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Top Antivir Med. 2011 Aug-Sep;19(3):126-31.

When patients cannot take pills: antiretroviral drug formulations for managing adult HIV infection.

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University of Illinois, Chicago, IL, USA.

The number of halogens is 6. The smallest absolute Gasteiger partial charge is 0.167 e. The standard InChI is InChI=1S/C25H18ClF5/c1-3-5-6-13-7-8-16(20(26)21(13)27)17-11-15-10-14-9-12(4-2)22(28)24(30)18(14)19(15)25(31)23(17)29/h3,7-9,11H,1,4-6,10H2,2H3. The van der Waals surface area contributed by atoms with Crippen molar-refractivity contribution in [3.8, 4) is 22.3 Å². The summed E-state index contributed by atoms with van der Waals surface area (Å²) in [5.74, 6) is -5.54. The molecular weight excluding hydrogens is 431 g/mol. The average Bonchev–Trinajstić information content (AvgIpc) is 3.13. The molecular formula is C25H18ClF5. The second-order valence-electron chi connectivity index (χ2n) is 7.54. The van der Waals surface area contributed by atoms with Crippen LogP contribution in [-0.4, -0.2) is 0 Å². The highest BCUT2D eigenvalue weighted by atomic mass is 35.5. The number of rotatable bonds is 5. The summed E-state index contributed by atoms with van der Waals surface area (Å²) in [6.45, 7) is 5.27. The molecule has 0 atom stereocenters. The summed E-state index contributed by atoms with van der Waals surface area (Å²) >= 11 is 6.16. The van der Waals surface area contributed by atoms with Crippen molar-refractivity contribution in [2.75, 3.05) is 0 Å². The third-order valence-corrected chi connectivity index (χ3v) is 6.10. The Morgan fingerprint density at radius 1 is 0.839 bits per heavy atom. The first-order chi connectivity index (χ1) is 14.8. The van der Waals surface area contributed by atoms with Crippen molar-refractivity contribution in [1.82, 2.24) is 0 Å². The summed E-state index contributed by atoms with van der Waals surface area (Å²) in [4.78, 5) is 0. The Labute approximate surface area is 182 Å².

Providing antiretroviral therapy for the HIV-infected population is a complex and challenging task. Treatment is often complicated by the shifting demographic of HIV-infected patients that now includes a large aging population in which patients often have multiple comorbidities. HIV clinicans are challenged with choosing the optimal combination of antiretrovirals based on potency, tolerability, bioavailability, and ease of administration. The issue of bioavailability is of paramount importance for those patients who can't swallow tablets, are unable to take anything by mouth before a procedure, or who need medication through a nasogastric tube or percutaneous endoscopic gastrostomy tube. A thorough search of several drug databases, a literature search of MEDLINE through Ovid, and a review of full prescribing information for each currently available antiretroviral drug, was performed to obtain insight into the bioavailability of antiretrovirals. Implications for the findings are discussed as they relate to adherence, resistance, alternative methods of administration, and the sometimes conflicting information on bioavailability that exists for various antiretroviral agents.

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